Name: Orectolobus maculatus
covered in small irregular brown circles edged with broken light grey or white
lines that are not also edged in black (see
Banded Wobbegong for comparison). Circular patterns overlay a tan to mid
brown base colour with 8 or 9 darker saddles starting in front of the eyes and
extending to the tip of the tail.
tubercles on head or body.
dermal lobes (skin flaps) on chin; nasal barbell branched.
6 to 10
dermal lobes split into three pre-orbital groups (below and in front of eyes) on
each side of head; Pre-orbital lobes of roughly uniform length. Two post-spiracular groups
broad based with branched tips.
320cm maximum. Recorded size at maturity of 60cm may refer to different species;
perhaps the newly described Dwarf Spotted Wobbegong?
Temperate rocky reefs and bays. Also seagrass and estuaries, tide pools and on
sand. Intertidal to 110m.
Southern Australia; New
South Wales to Western Australia. Reports from Japan are probably
IUCN Red List Status: Near threatened.
An ambush predator. Remains motionless blending with reef
structure until small fishes swim within striking range. Then, rapidly opens
mouth sucking in its prey. Actively hunts at night for octopus, crabs, and
Breeds in NSW in July. Captive
males known to fight during the mating season.
Has been recorded lumbering over
rocks in extremely shallow water with back completely exposed.
Southwest Rocks and Green Island, NSW, Australia.
There are presently 8 described species and a few undescribed species of wobbegongs.
Most can be distinguished by barbell configuration and markings but to the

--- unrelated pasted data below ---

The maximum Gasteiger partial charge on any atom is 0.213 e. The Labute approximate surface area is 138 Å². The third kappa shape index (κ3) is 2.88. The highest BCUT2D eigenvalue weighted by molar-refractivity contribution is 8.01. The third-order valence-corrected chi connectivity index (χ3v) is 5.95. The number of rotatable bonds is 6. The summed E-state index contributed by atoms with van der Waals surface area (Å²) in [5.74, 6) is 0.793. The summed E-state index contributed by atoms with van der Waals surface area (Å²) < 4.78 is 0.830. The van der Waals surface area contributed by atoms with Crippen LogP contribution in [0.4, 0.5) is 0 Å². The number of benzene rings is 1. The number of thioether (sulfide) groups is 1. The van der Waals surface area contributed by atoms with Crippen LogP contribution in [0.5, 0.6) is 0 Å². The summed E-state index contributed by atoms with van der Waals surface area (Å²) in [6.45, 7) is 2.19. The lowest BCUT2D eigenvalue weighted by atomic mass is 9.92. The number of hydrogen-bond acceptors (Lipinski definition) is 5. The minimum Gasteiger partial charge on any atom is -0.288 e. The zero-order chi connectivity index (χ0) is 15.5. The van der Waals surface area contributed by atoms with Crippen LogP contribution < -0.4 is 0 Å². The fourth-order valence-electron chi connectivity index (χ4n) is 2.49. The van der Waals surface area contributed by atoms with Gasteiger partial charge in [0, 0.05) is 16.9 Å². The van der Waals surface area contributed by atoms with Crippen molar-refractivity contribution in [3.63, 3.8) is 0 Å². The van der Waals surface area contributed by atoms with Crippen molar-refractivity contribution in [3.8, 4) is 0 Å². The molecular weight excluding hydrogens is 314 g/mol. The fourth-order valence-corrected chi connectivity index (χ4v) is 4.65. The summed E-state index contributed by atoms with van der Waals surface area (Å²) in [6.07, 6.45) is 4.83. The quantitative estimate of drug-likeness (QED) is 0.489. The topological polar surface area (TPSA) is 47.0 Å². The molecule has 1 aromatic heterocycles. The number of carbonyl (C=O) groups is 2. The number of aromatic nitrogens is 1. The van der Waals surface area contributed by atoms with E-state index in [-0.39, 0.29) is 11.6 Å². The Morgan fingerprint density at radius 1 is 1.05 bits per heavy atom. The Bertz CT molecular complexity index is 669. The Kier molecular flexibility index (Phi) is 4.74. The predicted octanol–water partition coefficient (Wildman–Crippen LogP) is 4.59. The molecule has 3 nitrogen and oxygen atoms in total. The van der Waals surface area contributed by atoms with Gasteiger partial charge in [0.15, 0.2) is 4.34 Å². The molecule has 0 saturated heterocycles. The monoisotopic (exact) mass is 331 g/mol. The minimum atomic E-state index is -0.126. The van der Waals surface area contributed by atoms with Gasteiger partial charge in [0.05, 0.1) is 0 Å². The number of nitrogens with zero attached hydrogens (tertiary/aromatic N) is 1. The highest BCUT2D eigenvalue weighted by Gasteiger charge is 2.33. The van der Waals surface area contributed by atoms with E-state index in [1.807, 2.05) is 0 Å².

untrained eye wobbegongs may look almost identical. The closely
related ornate wobbegong does not possess the distinctive light circles that are
present in the spotted wobbegongs markings. As of early 2008 the Spotted
Wobbegong has been identified as consisting of perhaps three unique species that
were until now grouped together. More information will follow once it becomes
Reaction to divers:
Remains at rest relying on camouflage unless harassed. Has been reported
to have bitten divers that got too close to its mouth even when not disturbed.
The Spotted Wobbegong is a commonly encountered species along the coast of New
South Wales. During the fall I found it to be particularly abundant at Julian
Rocks, close to Byron Bay. Julian Rocks is serviced by two dive shops in Byron
and although the boats tend to get busy, the site is large enough and so full of
wobbegongs that there are more than enough sharks to go around. Julian rocks
also supports Dwarf Ornate
Wobbegongs and Blind Sharks. During the
summer months it is also the southern end or the
Zebra Shark's range.
Southwest Rocks also contains many Spotted Wobbegong Sharks but this area is
better known for its Banded Wobbegongs.
Other diving locations submitted by
Sharks of the World - Leonard Compagno et al. Princeton Field guides.
Sharks and Rays of the World - Scott W. Michael. Sea Challengers.
and Rays - Elasmobranch Guide of the World. Ralf M. Hennemann. IKAN.